In February 1873, around the coffee tables of the Casino, the idea of a parade of floats to celebrate the carnival – in the open, in the square among the people – blossomed among the young well-to-do of Viareggio of that time. Mardì Gras, 1873 – the Viareggio Carnival, as it is known today, was born: a spectacular event among the finest and grandest in the world.
Toward the end of the century, in the midst of the people’s festival, immediately great, the triumphal floats appeared; true and proper monuments, build in wood, plaster, and jute; modelled by sculptors and put together by carpenters and iron smiths who, in Darsena, on the ladders of the naval dockyards, knew how to built ships able to challenge the tricky waters and capricious winds of the oceans. From then on, the floats built from year to year have navigated through a sea of amazed and amused people.
The First World War seemed to destroy, together with the belle époque in Europe, even the Viareggio Carnival. Yet the event emerged from these difficult times to flourish in 1921 with even more splendor and more grandeur when the floats paraded through two marvellous avenues, running parallel to each other and the beach. These avenues, the mythical coastal promenade backed by rolling hills and the Apuane Alps, became in the summer the meeting point of national and international society life, a natural and grand scene of incomparable beauty where the carnival constructions were shown off, livelier and more animated each year. In 1921, the first official song, the “Cup of Champagne” was sung, and is now the traditional song of the Carnival. Even the figures became animated to the sound of music for the first time, since the band found a place on board a float called “Tonin di Burio”, which represented a wedding feast in the yard of a farmhouse. Two years later the “Pierrot”, the nostalgic and romantic figure of the Carnival, was the first Carnival figure to move head and eyes. In 1925, through the initiative of some builders, papier-mâché was introduced to create the floats, and from then on has allowed colossal but very light constructions, enormous figures able to hover in the air, challenging the laws of gravity. With this novelty, you could say that the history of the Viareggio Carnival became a legend, thanks to the builders who, because of their creative capacity, were called “papier-mâché wizards” by the national and international press.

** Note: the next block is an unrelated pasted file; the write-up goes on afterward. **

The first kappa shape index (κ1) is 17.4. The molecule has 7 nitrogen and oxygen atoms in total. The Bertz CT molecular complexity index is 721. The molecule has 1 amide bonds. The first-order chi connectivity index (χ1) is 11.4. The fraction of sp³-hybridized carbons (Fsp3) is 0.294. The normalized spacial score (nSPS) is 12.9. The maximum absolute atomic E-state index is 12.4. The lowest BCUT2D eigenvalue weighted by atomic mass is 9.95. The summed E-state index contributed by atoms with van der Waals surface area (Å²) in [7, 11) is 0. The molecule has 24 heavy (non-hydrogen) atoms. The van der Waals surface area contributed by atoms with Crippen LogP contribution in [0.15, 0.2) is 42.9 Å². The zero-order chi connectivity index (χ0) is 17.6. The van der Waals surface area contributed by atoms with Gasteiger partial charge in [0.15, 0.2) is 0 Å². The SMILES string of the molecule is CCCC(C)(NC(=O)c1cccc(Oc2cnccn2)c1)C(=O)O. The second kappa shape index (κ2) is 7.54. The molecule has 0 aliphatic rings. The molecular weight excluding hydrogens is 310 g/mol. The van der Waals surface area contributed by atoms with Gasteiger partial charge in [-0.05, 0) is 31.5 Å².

In 1930, Uberto Bonetti the painter, who had illustrated the magic of the Carnival with official posters, created Burlamacco, the now famous figure, that in the spectacle of 1931, on the background of piers projecting into the sea, appeared in the company of Ondina. Today, Burlamacco has a place among the Italian Carnival figures in Rome at the Folklore and Tradition museum and is on exhibition in Paris at the Musée de l’Homme. After the Second World War, the Carnival resumed in 1946. Since then, King Carnival has strengthened his sceptre, passing unharmed – in June 1960 – through a frightening fire in the hangars where floats are made. Since the beginning (1954), first national TV and then Eurovision (1958) have aired the spectacular show, taking the Viareggio Carnival everywhere by satellite. As always, each year, a long line-up of well-known guests, politicians, and sports and show business personalities, have come to Viareggio to admire their effigies in papier-mâché, just as hundreds of thousands of people have made this great spectacle a success. The Viareggio Carnival celebrated its 125th year in 1998 with the splendour of an entire month of celebrations day and night. Strengthened by its continued success, this historic event continued to grow with spectacular celebrations that icnluded floats, parades, parties in all the districts, masked balls, reviews of every type and, first among these, the youth football tournament the “Carnival Cup”.
Since 2002 the Viareggio Carnival has been named Italian and European Carnival. Every year for four weeks daily and nightly celebrations take place with floats, parades, district celebrations, masked dances, and shows of every kind. 2001 was a particularly memorable date in the history of the Viareggio Carnival as the new “Citadel” (Carnival town) was inaugurated: a multi-use feat of architecture that includes new hangars for the creation of the floats, the papier-mâché school, and a great arena where “Citadel under the Stars” takes place during the summer, a festival of shows, concerts, and cultural events. The Carnival museum will soon be integrated with the Citadel to provide a multimedia showcase for the historical and cultural memory of the Viareggio Carnival and other Carnival celebrations throughout the world.
Viareggio Carnival is the ideal place to encounter different people and cultures, thanks to the media coverage, the chance to globalize this event which mixes tradition with universal principles as solidarity and peace.
Every year many people arrive in Viareggio. Come and join us!
Courtesy of the Fondazione Carnevale di Viareggio
For a complete schedule of events, visit the Carnevale di Viareggio website at www.viareggio.ilcarnevale.com